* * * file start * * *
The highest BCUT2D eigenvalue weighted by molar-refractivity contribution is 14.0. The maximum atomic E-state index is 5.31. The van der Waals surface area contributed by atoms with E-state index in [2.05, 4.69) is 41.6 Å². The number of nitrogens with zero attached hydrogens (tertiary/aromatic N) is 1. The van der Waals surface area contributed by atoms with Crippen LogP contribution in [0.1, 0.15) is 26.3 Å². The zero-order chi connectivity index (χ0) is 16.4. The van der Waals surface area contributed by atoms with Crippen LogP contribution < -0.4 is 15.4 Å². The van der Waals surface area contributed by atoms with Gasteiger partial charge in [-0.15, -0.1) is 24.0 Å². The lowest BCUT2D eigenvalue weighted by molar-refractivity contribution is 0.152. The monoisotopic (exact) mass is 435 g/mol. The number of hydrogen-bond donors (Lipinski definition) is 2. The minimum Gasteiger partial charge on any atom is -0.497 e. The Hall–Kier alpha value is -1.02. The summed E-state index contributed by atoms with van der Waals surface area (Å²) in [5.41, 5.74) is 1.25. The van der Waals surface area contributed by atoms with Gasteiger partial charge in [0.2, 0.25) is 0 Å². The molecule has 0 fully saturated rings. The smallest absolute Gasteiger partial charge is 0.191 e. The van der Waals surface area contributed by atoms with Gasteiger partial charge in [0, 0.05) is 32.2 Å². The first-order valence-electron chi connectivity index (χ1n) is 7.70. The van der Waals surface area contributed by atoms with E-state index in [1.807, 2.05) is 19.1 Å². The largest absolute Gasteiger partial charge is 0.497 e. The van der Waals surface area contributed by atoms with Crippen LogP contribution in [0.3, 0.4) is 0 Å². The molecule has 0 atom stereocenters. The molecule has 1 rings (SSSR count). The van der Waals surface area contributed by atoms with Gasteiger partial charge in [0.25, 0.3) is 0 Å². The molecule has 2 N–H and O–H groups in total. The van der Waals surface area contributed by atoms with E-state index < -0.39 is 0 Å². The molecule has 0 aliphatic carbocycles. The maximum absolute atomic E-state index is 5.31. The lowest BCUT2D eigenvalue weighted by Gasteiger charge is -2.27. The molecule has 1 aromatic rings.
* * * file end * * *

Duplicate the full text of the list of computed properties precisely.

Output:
The highest BCUT2D eigenvalue weighted by molar-refractivity contribution is 14.0. The maximum atomic E-state index is 5.31. The van der Waals surface area contributed by atoms with E-state index in [2.05, 4.69) is 41.6 Å². The number of nitrogens with zero attached hydrogens (tertiary/aromatic N) is 1. The van der Waals surface area contributed by atoms with Crippen LogP contribution in [0.1, 0.15) is 26.3 Å². The zero-order chi connectivity index (χ0) is 16.4. The van der Waals surface area contributed by atoms with Crippen LogP contribution < -0.4 is 15.4 Å². The van der Waals surface area contributed by atoms with Gasteiger partial charge in [-0.15, -0.1) is 24.0 Å². The lowest BCUT2D eigenvalue weighted by molar-refractivity contribution is 0.152. The monoisotopic (exact) mass is 435 g/mol. The number of hydrogen-bond donors (Lipinski definition) is 2. The minimum Gasteiger partial charge on any atom is -0.497 e. The Hall–Kier alpha value is -1.02. The summed E-state index contributed by atoms with van der Waals surface area (Å²) in [5.41, 5.74) is 1.25. The van der Waals surface area contributed by atoms with Gasteiger partial charge in [0.2, 0.25) is 0 Å². The molecule has 0 fully saturated rings. The smallest absolute Gasteiger partial charge is 0.191 e. The van der Waals surface area contributed by atoms with Gasteiger partial charge in [0, 0.05) is 32.2 Å². The first-order valence-electron chi connectivity index (χ1n) is 7.70. The van der Waals surface area contributed by atoms with E-state index in [1.807, 2.05) is 19.1 Å². The largest absolute Gasteiger partial charge is 0.497 e. The van der Waals surface area contributed by atoms with Crippen LogP contribution in [0.3, 0.4) is 0 Å². The molecule has 0 atom stereocenters. The molecule has 1 rings (SSSR count). The van der Waals surface area contributed by atoms with Gasteiger partial charge in [0.25, 0.3) is 0 Å². The molecule has 2 N–H and O–H groups in total. The van der Waals surface area contributed by atoms with E-state index < -0.39 is 0 Å². The molecule has 0 aliphatic carbocycles. The maximum absolute atomic E-state index is 5.31. The lowest BCUT2D eigenvalue weighted by Gasteiger charge is -2.27. The molecule has 1 aromatic rings.